The amount of IPv6 traffic increased only slightly on June 6 -- touted as World IPv6 Launch day by service providers and websites -- from about 0.35% the day prior to just over 0.4% of total downstream Internet bandwidth in North America, according to an analysis by bandwidth-management vendor Sandvine.
"Looking at the preliminary data, this year's World IPv6 Day was not simply turned on with one big flick of a switch," Sandvine co-founder and CTO Don Bowman wrote in a blog post Thursday. "Instead it looks as though yesterday's date simply served as a deadline that many websites have been working towards over the past year to meet."
Comcast, Time Warner Cable, AT&T and Verizon Wireless were among the Internet service providers that enabled the next-generation IPv6 protocol for at least 1% of their users for World IPv6 Launch, while more than 2,000 websites -- including Google, Facebook, Microsoft Bing, Yahoo, AOL and Netflix -- had turned on IPv6 permanently for their main websites.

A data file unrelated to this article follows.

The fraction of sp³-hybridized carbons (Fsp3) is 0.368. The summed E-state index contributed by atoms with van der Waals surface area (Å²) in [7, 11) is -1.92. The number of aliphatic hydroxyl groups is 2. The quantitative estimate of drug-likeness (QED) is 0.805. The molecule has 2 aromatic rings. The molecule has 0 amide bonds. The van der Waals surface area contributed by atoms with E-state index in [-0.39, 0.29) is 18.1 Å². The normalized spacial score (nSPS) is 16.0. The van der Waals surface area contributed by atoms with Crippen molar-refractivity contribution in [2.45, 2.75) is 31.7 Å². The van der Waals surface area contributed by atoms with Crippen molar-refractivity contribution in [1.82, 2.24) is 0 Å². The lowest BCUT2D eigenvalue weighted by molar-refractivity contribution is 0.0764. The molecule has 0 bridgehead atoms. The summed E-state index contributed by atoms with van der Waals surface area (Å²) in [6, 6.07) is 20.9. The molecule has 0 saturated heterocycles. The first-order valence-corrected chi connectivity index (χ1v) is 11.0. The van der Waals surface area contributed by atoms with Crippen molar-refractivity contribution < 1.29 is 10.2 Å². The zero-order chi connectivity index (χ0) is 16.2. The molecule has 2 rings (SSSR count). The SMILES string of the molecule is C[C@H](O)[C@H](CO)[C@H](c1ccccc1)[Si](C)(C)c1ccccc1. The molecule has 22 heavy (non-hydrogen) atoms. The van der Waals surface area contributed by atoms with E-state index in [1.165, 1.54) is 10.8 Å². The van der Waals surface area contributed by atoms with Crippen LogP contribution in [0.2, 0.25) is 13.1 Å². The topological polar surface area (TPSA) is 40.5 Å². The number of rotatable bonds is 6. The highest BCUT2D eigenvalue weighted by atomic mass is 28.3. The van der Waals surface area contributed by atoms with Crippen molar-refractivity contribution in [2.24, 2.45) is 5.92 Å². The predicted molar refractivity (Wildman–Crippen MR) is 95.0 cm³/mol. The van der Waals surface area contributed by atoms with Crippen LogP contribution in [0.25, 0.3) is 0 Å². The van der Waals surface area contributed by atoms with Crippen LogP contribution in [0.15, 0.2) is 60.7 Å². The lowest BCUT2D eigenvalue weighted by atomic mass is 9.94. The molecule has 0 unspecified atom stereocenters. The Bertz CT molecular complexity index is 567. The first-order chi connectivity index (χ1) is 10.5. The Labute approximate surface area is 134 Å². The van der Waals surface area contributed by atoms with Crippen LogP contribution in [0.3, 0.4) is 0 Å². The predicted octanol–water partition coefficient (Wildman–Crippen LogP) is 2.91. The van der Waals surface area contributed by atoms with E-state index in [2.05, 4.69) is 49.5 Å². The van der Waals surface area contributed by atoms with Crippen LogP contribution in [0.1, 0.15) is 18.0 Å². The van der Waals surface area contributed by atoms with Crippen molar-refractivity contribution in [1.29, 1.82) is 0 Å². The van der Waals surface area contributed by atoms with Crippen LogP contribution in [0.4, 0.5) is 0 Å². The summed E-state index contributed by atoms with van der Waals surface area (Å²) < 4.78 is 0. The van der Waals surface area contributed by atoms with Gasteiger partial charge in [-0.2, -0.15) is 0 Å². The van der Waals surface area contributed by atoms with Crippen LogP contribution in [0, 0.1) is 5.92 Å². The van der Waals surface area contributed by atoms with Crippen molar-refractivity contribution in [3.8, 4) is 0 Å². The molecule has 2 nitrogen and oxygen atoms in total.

While Sandvine observed an increase in IPv6 traffic on June 6, the majority of that traffic came from just two sites -- Netflix and YouTube, Bowman noted. Netflix and Facebook enabled IPv6 in late May, which helped those sites more than double their share of IPv6 traffic in the past two weeks.
According to Sandvine, noteworthy domains that fell in the IPv6 rankings on June 6 -- as a percentage of total traffic -- included Apple.com, HBOGo.com, Limelight Networks' llnwd.net, and Sony's Playstation.net and Pandora.com.
World IPv6 Launch day was organized by the not-for-profit Internet Society.